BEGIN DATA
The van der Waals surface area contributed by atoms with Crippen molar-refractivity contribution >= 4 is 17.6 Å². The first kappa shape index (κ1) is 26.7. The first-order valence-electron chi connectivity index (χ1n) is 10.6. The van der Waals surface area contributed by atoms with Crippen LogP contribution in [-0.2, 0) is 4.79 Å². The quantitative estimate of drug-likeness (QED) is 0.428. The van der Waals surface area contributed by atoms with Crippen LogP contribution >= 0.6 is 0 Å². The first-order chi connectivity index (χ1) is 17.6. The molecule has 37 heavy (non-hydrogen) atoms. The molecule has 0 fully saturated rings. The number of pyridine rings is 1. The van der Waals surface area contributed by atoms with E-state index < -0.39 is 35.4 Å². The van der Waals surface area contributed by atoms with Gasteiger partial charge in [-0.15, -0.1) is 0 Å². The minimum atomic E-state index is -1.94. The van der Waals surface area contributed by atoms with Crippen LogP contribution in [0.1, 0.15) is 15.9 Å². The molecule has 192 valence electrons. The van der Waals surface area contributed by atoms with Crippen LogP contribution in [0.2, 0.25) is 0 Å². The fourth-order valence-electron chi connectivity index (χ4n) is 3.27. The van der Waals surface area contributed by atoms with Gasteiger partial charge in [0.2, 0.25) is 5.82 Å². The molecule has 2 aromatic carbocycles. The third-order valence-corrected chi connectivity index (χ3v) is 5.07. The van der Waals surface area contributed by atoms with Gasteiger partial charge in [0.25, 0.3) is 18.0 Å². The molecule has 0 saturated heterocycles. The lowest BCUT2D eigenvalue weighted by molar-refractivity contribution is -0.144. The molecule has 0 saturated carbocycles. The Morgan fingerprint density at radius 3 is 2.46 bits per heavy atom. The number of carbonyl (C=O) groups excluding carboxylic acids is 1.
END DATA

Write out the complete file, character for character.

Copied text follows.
The van der Waals surface area contributed by atoms with Crippen molar-refractivity contribution >= 4 is 17.6 Å². The first kappa shape index (κ1) is 26.7. The first-order valence-electron chi connectivity index (χ1n) is 10.6. The van der Waals surface area contributed by atoms with Crippen LogP contribution in [-0.2, 0) is 4.79 Å². The quantitative estimate of drug-likeness (QED) is 0.428. The van der Waals surface area contributed by atoms with Crippen LogP contribution >= 0.6 is 0 Å². The first-order chi connectivity index (χ1) is 17.6. The molecule has 37 heavy (non-hydrogen) atoms. The molecule has 0 fully saturated rings. The number of pyridine rings is 1. The van der Waals surface area contributed by atoms with E-state index < -0.39 is 35.4 Å². The van der Waals surface area contributed by atoms with Gasteiger partial charge in [-0.15, -0.1) is 0 Å². The minimum atomic E-state index is -1.94. The van der Waals surface area contributed by atoms with Crippen LogP contribution in [0.1, 0.15) is 15.9 Å². The molecule has 192 valence electrons. The van der Waals surface area contributed by atoms with Crippen LogP contribution in [0.2, 0.25) is 0 Å². The fourth-order valence-electron chi connectivity index (χ4n) is 3.27. The van der Waals surface area contributed by atoms with Gasteiger partial charge in [0.2, 0.25) is 5.82 Å². The molecule has 2 aromatic carbocycles. The third-order valence-corrected chi connectivity index (χ3v) is 5.07. The van der Waals surface area contributed by atoms with Gasteiger partial charge in [0.25, 0.3) is 18.0 Å². The molecule has 0 saturated heterocycles. The lowest BCUT2D eigenvalue weighted by molar-refractivity contribution is -0.144. The molecule has 0 saturated carbocycles. The Morgan fingerprint density at radius 3 is 2.46 bits per heavy atom. The number of carbonyl (C=O) groups excluding carboxylic acids is 1.